Science News

Scientists Will Spend Christmas in the Southern Ocean for Climate Research

On December 2, National Oceanography Centre (NOC) scientists, engineers and crew will embark on a research expedition that will see them spend Christmas and New Year sailing through remote waters in the Southern Ocean on board RRS Discovery.

This is part of an exciting project, led by the NOC, to understand the role of this notoriously rough part of the ocean in taking up and storing carbon from the atmosphere. The team will largely be focusing on studying the seasonal growth of tiny marine plants, called phytoplankton.

Annual phytoplankton growth equals that of all land plants combined. Without life in the sea, carbon dioxide concentrations in the atmosphere would be 50% higher. The festive season in the northern hemisphere is actually mid-summer in this rarely visited part of the ocean, so marine plants will be blooming.

Importantly, when these plants die, the carbon held within them moves deeper into the ocean, some in the stomachs of crustaceans and fish that eat them, or by sinking as ‘marine snow’. This expedition aims to address some of the uncertainty around how this process happens. In particular, they will be looking at the consequences of phytoplankton becoming starved of nutrients as their population outstrips supply. This can change the variety and health of species present, affecting how quickly marine snow sinks

NOC scientist and CUSTARD project lead, Dr Adrian Martin, said “The movement of carbon into the ocean is particularly important in the Southern Ocean, since it is effectively a ‘motorway junction’ for ocean currents. Which motorway the carbon enters determines how long it will remain ‘locked’ away in the ocean. If shallow, maybe a year or less, if deep, possibly hundreds years or longer.”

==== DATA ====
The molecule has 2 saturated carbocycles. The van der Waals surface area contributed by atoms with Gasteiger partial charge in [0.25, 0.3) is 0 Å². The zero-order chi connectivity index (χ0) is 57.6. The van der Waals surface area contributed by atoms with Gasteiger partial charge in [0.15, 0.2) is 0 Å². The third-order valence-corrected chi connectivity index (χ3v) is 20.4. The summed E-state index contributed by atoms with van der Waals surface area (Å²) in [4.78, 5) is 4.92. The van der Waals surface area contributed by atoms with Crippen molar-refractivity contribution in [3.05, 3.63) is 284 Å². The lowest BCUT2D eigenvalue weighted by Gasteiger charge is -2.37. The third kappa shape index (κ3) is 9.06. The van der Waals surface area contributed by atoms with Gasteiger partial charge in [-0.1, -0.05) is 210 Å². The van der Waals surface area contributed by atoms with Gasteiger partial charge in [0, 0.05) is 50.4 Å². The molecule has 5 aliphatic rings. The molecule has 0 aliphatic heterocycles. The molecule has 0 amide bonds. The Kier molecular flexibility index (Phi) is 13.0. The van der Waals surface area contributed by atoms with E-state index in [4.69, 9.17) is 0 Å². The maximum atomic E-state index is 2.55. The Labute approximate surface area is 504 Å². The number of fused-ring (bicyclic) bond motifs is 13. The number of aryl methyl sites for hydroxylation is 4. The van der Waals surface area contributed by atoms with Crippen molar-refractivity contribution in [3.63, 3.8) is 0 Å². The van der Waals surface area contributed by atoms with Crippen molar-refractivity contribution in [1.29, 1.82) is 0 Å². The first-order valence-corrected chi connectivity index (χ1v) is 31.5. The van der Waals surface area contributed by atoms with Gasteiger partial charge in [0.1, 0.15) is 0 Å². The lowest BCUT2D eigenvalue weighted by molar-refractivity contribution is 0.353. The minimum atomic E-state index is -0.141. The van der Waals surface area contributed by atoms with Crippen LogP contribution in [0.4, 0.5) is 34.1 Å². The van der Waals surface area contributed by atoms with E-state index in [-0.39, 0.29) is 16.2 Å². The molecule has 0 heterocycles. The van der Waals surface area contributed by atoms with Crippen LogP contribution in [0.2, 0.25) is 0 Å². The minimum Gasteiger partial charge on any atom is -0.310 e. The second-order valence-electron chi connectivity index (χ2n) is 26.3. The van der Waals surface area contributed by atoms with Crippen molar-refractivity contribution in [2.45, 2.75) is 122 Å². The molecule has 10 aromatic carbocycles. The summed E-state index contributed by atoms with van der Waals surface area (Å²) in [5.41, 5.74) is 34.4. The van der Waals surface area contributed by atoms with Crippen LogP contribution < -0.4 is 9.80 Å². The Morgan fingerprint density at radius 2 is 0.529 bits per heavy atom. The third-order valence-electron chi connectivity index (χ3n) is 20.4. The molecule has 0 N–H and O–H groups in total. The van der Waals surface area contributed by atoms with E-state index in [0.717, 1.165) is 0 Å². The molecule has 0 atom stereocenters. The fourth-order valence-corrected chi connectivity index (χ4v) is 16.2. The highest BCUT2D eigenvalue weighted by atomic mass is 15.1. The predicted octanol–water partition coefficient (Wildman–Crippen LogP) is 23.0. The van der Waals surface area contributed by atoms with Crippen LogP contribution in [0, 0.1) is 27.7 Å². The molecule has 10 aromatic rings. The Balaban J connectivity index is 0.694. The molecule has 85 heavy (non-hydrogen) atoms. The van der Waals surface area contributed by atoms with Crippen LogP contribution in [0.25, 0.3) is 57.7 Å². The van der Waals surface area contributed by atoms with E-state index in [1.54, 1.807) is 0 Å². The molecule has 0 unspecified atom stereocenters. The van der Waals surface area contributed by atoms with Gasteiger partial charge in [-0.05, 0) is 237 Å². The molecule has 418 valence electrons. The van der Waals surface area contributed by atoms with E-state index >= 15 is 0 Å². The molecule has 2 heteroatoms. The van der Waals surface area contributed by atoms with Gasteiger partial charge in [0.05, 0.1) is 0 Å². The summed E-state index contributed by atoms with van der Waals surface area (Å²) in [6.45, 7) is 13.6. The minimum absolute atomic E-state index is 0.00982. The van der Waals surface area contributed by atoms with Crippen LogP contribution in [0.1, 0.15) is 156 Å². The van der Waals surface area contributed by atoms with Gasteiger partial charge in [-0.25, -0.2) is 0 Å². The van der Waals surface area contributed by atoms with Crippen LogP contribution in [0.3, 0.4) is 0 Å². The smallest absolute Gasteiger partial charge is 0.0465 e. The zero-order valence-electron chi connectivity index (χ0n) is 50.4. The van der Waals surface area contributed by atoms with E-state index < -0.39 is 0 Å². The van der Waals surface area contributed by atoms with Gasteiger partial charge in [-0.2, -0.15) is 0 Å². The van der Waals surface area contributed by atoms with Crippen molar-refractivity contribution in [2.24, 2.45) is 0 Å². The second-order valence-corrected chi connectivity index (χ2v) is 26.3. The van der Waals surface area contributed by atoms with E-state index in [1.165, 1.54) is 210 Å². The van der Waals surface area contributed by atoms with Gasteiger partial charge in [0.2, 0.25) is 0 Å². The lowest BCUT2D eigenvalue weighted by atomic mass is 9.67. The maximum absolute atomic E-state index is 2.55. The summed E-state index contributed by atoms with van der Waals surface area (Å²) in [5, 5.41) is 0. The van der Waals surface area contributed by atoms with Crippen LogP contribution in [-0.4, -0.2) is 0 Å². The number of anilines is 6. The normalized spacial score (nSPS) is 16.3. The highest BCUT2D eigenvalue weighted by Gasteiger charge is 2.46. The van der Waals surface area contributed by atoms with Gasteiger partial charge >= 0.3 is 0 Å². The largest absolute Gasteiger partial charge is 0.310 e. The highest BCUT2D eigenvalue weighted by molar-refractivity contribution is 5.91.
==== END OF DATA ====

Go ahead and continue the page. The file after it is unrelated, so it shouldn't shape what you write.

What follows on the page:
The information collection during this expedition will be complemented with year-round data from two marine robotic vehicles called ‘gliders’, as well as a moored buoy provided by a US Ocean Observatories Initiative. This enables the study of seasonal change, similar to observation of meadows flowering and dying over the year, even during the winter months with Southern Ocean waves as high as a four-storey house.

This expedition is part of the CUSTARD (Carbon Uptake and Seasonal Traits in Remineralisation Depth) project, which studies the ‘biological carbon pump’. CUSTARD is funded by the Natural Environmental Research Council (NERC), and forms part of the NOC’s commitment to furthering knowledge about the relationship between the oceans and climate.

CUSTARD is part of the NERC Role Of the Southern ocean in the Earth System (ROSES) programme, and involves collaborators from the Universities of Southampton, Plymouth, East Anglia and Oxford, and the British Antarctic Survey (BAS) in the UK, as well as the Max Planck Institute for Meteorology in Germany and Woods Hole Oceanographic Institute (WHOI) in US. In addition, the project is also assisted by the US National Science Foundation (NSF) through the US Ocean Observatories Initiative. 

Once the expedition begins, scientists on board will be blogging about their research, and Christmas at sea. A link to the blog can be found here.

You can also follow the expeditions progress on twitter using #CUSTARDcruise

Story by the National Oceanography Centre

Latest Issue

Image
The Blue Carbon Story

The Blue Carbon Story

By Kerrylee Rogers and Neil Saintilan

How to Protect the Bering Strait

How to Protect the Bering Strait

By Elena Agarkova Belov and Alexander Moiseev

Our Partners

Frontiers in Marine Science
American Academy of Underwater Sciences
UNESCO

ECO Magazine is a marine science publication committed to bringing scientists and professionals the latest ground-breaking research, industry news, and job opportunities from around the world.

Newsletter Signup

Please type your full name.

Please type your full name.

Invalid email address.

All emails include an unsubscribe link. You may opt-out at any time. Clicking subscribe confirms your acceptance of our privacy policy.